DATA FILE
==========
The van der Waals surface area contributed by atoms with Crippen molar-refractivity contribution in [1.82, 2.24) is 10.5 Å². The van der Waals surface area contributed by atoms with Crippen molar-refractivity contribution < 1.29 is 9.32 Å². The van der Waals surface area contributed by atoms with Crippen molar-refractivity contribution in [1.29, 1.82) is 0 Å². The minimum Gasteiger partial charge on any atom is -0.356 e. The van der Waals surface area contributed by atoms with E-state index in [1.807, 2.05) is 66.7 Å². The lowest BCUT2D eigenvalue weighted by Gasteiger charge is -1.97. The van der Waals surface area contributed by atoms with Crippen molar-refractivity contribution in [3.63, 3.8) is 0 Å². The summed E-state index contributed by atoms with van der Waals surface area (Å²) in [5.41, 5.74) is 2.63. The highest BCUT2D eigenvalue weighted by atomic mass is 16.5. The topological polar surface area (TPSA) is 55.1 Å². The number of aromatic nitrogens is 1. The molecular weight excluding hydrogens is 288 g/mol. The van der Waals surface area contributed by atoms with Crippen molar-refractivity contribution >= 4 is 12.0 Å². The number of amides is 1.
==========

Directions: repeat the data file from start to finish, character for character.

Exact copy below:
The van der Waals surface area contributed by atoms with Crippen molar-refractivity contribution in [1.82, 2.24) is 10.5 Å². The van der Waals surface area contributed by atoms with Crippen molar-refractivity contribution < 1.29 is 9.32 Å². The van der Waals surface area contributed by atoms with Crippen molar-refractivity contribution in [1.29, 1.82) is 0 Å². The minimum Gasteiger partial charge on any atom is -0.356 e. The van der Waals surface area contributed by atoms with E-state index in [1.807, 2.05) is 66.7 Å². The lowest BCUT2D eigenvalue weighted by Gasteiger charge is -1.97. The van der Waals surface area contributed by atoms with Crippen molar-refractivity contribution in [3.63, 3.8) is 0 Å². The summed E-state index contributed by atoms with van der Waals surface area (Å²) in [5.41, 5.74) is 2.63. The highest BCUT2D eigenvalue weighted by atomic mass is 16.5. The topological polar surface area (TPSA) is 55.1 Å². The number of aromatic nitrogens is 1. The molecular weight excluding hydrogens is 288 g/mol. The van der Waals surface area contributed by atoms with Crippen molar-refractivity contribution >= 4 is 12.0 Å². The number of amides is 1.